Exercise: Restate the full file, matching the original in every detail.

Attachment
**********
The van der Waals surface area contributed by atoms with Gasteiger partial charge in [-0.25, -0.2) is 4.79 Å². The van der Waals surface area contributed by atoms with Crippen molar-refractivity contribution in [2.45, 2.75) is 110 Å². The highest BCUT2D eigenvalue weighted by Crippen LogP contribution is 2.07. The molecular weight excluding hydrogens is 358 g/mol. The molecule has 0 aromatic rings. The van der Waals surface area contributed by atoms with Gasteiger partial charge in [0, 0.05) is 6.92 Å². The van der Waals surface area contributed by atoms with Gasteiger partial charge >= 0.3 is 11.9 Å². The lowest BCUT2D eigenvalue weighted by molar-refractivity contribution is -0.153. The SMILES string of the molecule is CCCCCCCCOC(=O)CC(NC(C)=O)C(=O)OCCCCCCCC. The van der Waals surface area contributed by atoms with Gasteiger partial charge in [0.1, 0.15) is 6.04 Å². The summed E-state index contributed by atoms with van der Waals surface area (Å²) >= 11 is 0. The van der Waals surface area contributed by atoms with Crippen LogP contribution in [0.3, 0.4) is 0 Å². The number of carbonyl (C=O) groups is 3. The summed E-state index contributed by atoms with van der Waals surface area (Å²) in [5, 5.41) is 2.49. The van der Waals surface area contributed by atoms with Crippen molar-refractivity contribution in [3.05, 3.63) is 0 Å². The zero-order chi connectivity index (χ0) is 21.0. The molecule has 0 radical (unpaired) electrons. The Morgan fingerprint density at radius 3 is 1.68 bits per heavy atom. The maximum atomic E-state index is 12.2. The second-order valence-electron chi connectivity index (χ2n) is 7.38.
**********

The van der Waals surface area contributed by atoms with Gasteiger partial charge in [-0.25, -0.2) is 4.79 Å². The van der Waals surface area contributed by atoms with Crippen molar-refractivity contribution in [2.45, 2.75) is 110 Å². The highest BCUT2D eigenvalue weighted by Crippen LogP contribution is 2.07. The molecular weight excluding hydrogens is 358 g/mol. The molecule has 0 aromatic rings. The van der Waals surface area contributed by atoms with Gasteiger partial charge in [0, 0.05) is 6.92 Å². The van der Waals surface area contributed by atoms with Gasteiger partial charge >= 0.3 is 11.9 Å². The lowest BCUT2D eigenvalue weighted by molar-refractivity contribution is -0.153. The SMILES string of the molecule is CCCCCCCCOC(=O)CC(NC(C)=O)C(=O)OCCCCCCCC. The van der Waals surface area contributed by atoms with Gasteiger partial charge in [0.1, 0.15) is 6.04 Å². The summed E-state index contributed by atoms with van der Waals surface area (Å²) >= 11 is 0. The van der Waals surface area contributed by atoms with Crippen LogP contribution in [0.3, 0.4) is 0 Å². The number of carbonyl (C=O) groups is 3. The summed E-state index contributed by atoms with van der Waals surface area (Å²) in [5, 5.41) is 2.49. The van der Waals surface area contributed by atoms with Crippen molar-refractivity contribution in [3.05, 3.63) is 0 Å². The zero-order chi connectivity index (χ0) is 21.0. The molecule has 0 radical (unpaired) electrons. The Morgan fingerprint density at radius 3 is 1.68 bits per heavy atom. The maximum atomic E-state index is 12.2. The second-order valence-electron chi connectivity index (χ2n) is 7.38.